Hi, I'm Luan Jenifer and I'm the Chief Operating Officer here at Miller/Howard Investments.
So we've had a record year: Our ESG team has elicited commitments for improvement from many of the companies we've contacted and from most of the companies with which we filed shareholder resolutions.
So what are our goals when we engage a company? Risk mitigation and promotion of shareholder value. It's really that simple. Each engagement represents an issue we've identified as material to the company, and a sign of either opportunity or risk—and sometimes both. We want to see the company takes actions to adequately address—or sometimes just begin to address—these concerns. Accordingly, the details of each engagement vary according to topic and company.
For Miller/Howard, the fact that each ESG engagement we're involved in can be boiled down to governance illustrates the true relevance our work has to protecting shareholder value and to helping the company remain a good long-term investment option for our clients. So one way to get at the governance aspect of each issue is to see it in terms of the business case—in other words, how the issue at hand could impact the company's bottom line.
Here's an example: gender diversity on the board and in top leadership appears to be primarily a social issue, given the context in which diversity is considered and evaluated. However, we see it as a critical governance question, speaking to the effectiveness of management's competitive talent acquisition, retention, and promotion.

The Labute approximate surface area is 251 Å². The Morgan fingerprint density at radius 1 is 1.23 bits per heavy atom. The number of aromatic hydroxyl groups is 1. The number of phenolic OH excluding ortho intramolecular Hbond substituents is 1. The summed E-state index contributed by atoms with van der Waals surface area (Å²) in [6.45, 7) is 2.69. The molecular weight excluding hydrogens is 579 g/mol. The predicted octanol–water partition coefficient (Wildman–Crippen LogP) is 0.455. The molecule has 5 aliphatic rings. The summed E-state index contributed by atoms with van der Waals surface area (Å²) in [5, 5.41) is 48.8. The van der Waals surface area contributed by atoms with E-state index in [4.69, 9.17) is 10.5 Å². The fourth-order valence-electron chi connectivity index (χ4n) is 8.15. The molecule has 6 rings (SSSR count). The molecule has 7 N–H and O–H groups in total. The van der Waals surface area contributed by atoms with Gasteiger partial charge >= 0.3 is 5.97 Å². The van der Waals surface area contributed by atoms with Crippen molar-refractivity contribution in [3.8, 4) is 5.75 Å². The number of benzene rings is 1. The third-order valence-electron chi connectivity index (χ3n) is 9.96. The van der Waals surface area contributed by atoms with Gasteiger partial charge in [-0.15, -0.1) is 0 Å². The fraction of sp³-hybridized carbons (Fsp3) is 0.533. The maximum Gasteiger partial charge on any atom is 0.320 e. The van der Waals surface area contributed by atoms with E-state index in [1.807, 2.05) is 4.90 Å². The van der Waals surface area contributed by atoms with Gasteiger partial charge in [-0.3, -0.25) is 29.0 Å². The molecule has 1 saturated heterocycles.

A company that does not transparently and effectively address gender diversity in talent management can be exposed to a number of risks and missed opportunities, like:
- Falling behind competitors by recruiting from a smaller and potentially less competitive pool.
- Increasing HR costs through higher turnover rates.
- Losing key employees and high performers.
- Being exposed to litigation and reputational damage if gender discrimination is proven to be systemic.
- And just missing out on the benefits of diverse perspectives on teams.
How a company chooses to systematically address these factors, it speaks directly to the quality of management and its ability to mitigate risks and remain competitive. When we identify outliers—those companies whose leadership or policy profiles are substantially dissimilar to peer companies who are presumably competing for the same talent—we ask for additional reassurance that the company isn't suffering from either accidental or intentional biases in its recruitment and promotion processes.
This was just one example. We engaged companies on methane management and mitigation, on transparency around environmental management and impacts, and other topics.
So the report itself is due for release in June. You can find a copy on our website or by emailing email@example.com.